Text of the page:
Loading and Organizing Scaffold Data

The following article contains a list of frequently asked question relating to loading data into Scaffold. For specific questions not covered in our documentation we are available by telephone Monday through Friday from 8 AM to 5 PM PST. Our toll free number is 1-800-944-6027. Additionally support can be contacted via email at support@proteomesoftware.com

Loading Data into Scaffold

How do I load data into Scaffold?
There are two ways to load your data into Scaffold. First is to load all the intended data using the Load Data wizard. The wizard starts automatically when you create a new experiment. The wizard will first ask you for the biosample name, sample category, and a sample description. The naming convention is deliberately flexible so that it can be adapted to the way in which you want to view your data. As an example, if you're looking for biomarkers, or differential expression between samples, then your biosample names might be "Control", "Diseased", and "Treated". Follow the directions of the wizard to complete the data loading process.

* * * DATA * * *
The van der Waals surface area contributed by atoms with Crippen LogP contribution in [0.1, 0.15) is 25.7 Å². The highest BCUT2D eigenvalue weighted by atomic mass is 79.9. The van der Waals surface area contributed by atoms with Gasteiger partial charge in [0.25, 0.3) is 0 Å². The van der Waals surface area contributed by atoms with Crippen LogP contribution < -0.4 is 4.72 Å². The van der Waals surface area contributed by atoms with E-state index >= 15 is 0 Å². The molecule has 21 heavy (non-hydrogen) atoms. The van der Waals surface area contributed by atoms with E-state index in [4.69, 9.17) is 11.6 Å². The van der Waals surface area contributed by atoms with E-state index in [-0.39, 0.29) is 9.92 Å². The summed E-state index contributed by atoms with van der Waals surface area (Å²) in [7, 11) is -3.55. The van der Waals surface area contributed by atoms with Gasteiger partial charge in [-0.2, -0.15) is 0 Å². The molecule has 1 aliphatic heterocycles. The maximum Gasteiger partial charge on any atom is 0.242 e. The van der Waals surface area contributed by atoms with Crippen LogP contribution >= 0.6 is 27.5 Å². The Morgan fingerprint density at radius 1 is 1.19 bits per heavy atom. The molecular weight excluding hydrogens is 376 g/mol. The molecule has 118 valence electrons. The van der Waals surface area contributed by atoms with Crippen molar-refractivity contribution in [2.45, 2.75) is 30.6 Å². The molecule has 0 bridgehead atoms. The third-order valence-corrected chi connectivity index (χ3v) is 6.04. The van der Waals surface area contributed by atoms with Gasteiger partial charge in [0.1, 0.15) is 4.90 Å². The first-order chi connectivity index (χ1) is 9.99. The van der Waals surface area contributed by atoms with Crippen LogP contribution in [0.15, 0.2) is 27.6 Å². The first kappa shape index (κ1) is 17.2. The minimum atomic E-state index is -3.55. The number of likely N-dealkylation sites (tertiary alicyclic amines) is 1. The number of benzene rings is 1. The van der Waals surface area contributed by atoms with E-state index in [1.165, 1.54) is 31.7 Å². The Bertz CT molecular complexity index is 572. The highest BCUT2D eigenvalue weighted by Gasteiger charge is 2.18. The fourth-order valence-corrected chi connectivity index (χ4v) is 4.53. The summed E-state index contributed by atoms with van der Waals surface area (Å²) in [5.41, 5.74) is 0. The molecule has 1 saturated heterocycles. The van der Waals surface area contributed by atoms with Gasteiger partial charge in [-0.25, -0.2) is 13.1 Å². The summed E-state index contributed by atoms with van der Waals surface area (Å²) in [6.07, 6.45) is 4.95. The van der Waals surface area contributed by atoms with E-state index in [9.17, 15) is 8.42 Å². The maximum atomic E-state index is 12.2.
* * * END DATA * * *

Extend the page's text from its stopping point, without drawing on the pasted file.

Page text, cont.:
The second way to load data is to run the data loading wizard from the Load Data view page. From this page, you can add multiple biosamples and load separate data files accordingly.

How many files or how much data can I load?
Because each file, data type, and detection techniques vary so widely, it is difficult to quantify the file size or number of spectra that Scaffold can load. As a good standard rule, however, the more RAM the computer running Scaffold has, the larger file and more spectra you can typically load into the program.

Can I merge two saved SF3 files together?